Monthly readership at newspaper sites overall is up 11% in the last year to 39 million.
As a result, newspapers are seeing a rapid rise in online advertising revenue, to a projected $2 billion this year from $655 million in 2002, according to media consulting firm Borrell Associates Inc. That's a respectable chunk of all Internet advertising, which is climbing 28% annually and will surpass $12 billion this year, according to Citigroup Investment Research.
But print advertising is stuck at the same $48-billion level as it was in 2000, and the bump in online ads can't fix that, said Borrell's Gordon Borrell: "It's like a helium balloon trying to lift an aircraft carrier out of the water."
Chronicle Publisher Vega, installed this year after leading the combined operations of two Detroit papers, said he wanted to increase SFGate's revenue by charging readers for whatever they value most. "What's our franchise? I've got to figure what that is," Vega said.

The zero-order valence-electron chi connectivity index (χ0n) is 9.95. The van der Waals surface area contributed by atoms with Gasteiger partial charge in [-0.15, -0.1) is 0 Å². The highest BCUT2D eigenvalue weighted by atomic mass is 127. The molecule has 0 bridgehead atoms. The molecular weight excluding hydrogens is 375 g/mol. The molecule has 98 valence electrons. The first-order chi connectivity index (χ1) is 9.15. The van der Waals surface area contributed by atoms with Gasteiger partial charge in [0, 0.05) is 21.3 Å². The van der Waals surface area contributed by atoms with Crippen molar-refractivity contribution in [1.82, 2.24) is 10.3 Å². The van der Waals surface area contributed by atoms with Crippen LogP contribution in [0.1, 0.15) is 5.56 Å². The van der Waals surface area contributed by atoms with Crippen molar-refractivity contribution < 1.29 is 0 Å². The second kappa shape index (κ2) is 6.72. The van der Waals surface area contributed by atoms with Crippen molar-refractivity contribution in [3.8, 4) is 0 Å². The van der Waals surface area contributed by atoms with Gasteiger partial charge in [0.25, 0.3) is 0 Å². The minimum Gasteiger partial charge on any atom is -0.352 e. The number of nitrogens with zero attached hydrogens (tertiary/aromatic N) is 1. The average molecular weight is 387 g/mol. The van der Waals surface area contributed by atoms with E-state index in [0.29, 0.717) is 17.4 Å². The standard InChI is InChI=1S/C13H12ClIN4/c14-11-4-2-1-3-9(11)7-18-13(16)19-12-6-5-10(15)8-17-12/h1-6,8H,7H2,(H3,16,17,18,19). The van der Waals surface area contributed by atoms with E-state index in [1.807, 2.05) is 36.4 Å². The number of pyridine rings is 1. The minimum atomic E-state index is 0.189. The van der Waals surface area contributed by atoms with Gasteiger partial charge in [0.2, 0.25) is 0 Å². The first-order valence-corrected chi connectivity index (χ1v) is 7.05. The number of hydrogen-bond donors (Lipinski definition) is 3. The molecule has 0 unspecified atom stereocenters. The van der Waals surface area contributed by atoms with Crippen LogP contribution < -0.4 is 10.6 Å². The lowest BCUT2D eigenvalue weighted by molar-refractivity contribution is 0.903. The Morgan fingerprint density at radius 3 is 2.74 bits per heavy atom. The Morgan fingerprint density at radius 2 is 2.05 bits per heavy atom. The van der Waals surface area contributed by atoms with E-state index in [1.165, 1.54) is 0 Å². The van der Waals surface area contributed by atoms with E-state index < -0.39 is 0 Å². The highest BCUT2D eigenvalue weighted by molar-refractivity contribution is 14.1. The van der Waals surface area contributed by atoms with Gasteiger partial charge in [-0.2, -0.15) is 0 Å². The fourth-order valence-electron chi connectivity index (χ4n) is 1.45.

Many papers have tried similar experiments but retreated after readers defected. The Los Angeles Times tried charging nonsubscribers for entertainment features from August 2003 to May 2005. The New York Times recently began charging nonsubscribers for access to its archives and columnists, and a better-than-expected 135,000 of them have signed up.
Vega still sees the website as a way to induce more people to buy the paper, even as he cuts the newsroom staff to a projected 400 from 570 five years ago.
Newspaper executives are rooting for him, but Vega is battling against a generational shift that not even he thinks will stop.
"I hate to read the obits because half of those people are our subscribers," Vega said. "But I think newspapers, if they're run properly, still have a lot of legs."